2. This ukase was duly transmitted down the chain of command in a document which repeated their instructions nearly verbatim, but inserted a significant addition after the words “in place of some of the heathen Poets,” “as Ovide de arte amandi, de tristibus, or such lyke.” NOTE 1 It seems very unlikely that Anglorum Praelia gained widespread currency in the schools curriculum (which would have engendered a spate of reprints, and these do not exist). Nevertheless, it is interesting to speculate on the Lords' motivation for issuing this command. One reason, obviously, is that the regarded the poem as wholesome and morally edifying in a way that Classical poets (above all, Ovid) conspicuously were not. But it also seems likely that they perceived a more specific propagandistic value in Ocland's poem. War with Spain was increasingly likely, and Anglorum Praelia was useful because of its frank glorification of war. The reader is constantly told, both by Ocland himself and in the hortatory speeches placed in the mouths of his characters, that the exhibition of virtus (tacitly defined as martial courage) in battle is the sovereign means of acquiring fama, gloria, decus, and a nomen. In the pursuit of which one can, of course, get killed, but a fair death in battle is itself a glorious thing, and is certainly preferable to a protracted and lengthy death by disease. But this is not a likely outcome: whenever Ocland reports casualty statistics, they are absurdly lopsided in favor of the English. In his 1582 Εἰρηναρχία Ocland adhered to a very different propagandistic theme which praised Elizabeth for being a paragon of peacefulness. In Anglorum Praelia he seems to adopt a diametrically opposite attitude towards pacifism, as emerges in his initial remarks on the reign of Richard II, one of whose faults in the eyes of his contemporaries was his inability to summon up any enthusiasm for the Hundred Years War (I.1063ff.):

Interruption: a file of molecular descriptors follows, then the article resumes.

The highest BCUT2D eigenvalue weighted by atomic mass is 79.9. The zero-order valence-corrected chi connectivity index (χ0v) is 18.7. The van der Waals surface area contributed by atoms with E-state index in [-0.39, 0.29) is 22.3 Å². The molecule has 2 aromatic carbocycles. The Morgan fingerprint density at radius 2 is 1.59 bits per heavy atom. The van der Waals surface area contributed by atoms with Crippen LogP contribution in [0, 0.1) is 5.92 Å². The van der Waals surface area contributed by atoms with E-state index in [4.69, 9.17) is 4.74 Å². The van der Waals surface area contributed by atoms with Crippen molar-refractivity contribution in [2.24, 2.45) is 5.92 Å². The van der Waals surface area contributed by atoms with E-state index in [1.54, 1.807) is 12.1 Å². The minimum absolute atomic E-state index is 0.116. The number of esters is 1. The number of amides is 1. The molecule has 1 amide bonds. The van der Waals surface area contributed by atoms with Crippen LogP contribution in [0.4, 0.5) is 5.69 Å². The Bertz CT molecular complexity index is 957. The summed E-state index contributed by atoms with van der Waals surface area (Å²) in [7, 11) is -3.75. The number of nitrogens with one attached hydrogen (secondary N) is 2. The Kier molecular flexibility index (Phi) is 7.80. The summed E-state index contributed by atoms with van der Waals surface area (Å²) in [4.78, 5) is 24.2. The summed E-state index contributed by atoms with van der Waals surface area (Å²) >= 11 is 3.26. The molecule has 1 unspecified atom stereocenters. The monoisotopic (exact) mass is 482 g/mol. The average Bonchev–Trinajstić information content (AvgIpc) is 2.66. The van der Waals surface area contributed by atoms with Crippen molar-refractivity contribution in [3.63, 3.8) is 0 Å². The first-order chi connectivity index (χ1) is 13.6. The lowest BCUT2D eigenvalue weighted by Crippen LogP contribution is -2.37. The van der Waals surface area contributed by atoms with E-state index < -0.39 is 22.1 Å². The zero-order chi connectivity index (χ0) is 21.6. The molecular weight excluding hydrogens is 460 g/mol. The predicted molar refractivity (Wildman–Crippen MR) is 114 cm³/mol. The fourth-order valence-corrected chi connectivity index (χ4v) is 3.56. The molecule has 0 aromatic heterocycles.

Dicere non facile est quantum distaret avitis
Moribus atque animo. Fuit hic quam dispare mente,
Dissimili ingenio clarae matrique patrique.
At virtus animis satraparum pristina mansit.
Ille vigor regni priscis heroibus olim
Floruit ingenitus, proles ut digna parentes
Aequaret fortes animis et laude duelli,
Auderetque ultro quosvis tolerare labores.
Ergo primores populi (quia mente colebat
Rex pacem placida, saeva arma domique forisque